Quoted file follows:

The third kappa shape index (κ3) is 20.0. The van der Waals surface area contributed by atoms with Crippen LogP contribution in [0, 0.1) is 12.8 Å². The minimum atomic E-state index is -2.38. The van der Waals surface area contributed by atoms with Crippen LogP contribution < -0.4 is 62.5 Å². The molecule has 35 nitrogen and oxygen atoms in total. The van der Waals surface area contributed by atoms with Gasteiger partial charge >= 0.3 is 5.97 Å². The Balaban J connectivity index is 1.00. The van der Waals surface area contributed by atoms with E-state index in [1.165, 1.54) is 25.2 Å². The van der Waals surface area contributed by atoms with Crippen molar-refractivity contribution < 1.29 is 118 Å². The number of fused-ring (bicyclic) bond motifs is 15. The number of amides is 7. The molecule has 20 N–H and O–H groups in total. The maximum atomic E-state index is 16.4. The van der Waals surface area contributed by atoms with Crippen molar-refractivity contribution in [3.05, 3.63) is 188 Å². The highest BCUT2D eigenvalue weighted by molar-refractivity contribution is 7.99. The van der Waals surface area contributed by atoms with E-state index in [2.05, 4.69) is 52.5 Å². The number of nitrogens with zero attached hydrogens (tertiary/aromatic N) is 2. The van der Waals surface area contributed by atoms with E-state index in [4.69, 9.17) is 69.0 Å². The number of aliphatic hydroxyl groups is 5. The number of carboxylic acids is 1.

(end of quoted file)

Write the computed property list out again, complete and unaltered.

The third kappa shape index (κ3) is 20.0. The van der Waals surface area contributed by atoms with Crippen LogP contribution in [0, 0.1) is 12.8 Å². The minimum atomic E-state index is -2.38. The van der Waals surface area contributed by atoms with Crippen LogP contribution < -0.4 is 62.5 Å². The molecule has 35 nitrogen and oxygen atoms in total. The van der Waals surface area contributed by atoms with Gasteiger partial charge >= 0.3 is 5.97 Å². The Balaban J connectivity index is 1.00. The van der Waals surface area contributed by atoms with E-state index in [1.165, 1.54) is 25.2 Å². The van der Waals surface area contributed by atoms with Crippen molar-refractivity contribution < 1.29 is 118 Å². The number of fused-ring (bicyclic) bond motifs is 15. The number of amides is 7. The molecule has 20 N–H and O–H groups in total. The maximum atomic E-state index is 16.4. The van der Waals surface area contributed by atoms with Crippen molar-refractivity contribution in [3.05, 3.63) is 188 Å². The highest BCUT2D eigenvalue weighted by molar-refractivity contribution is 7.99. The van der Waals surface area contributed by atoms with E-state index in [2.05, 4.69) is 52.5 Å². The number of nitrogens with zero attached hydrogens (tertiary/aromatic N) is 2. The van der Waals surface area contributed by atoms with E-state index in [4.69, 9.17) is 69.0 Å². The number of aliphatic hydroxyl groups is 5. The number of carboxylic acids is 1.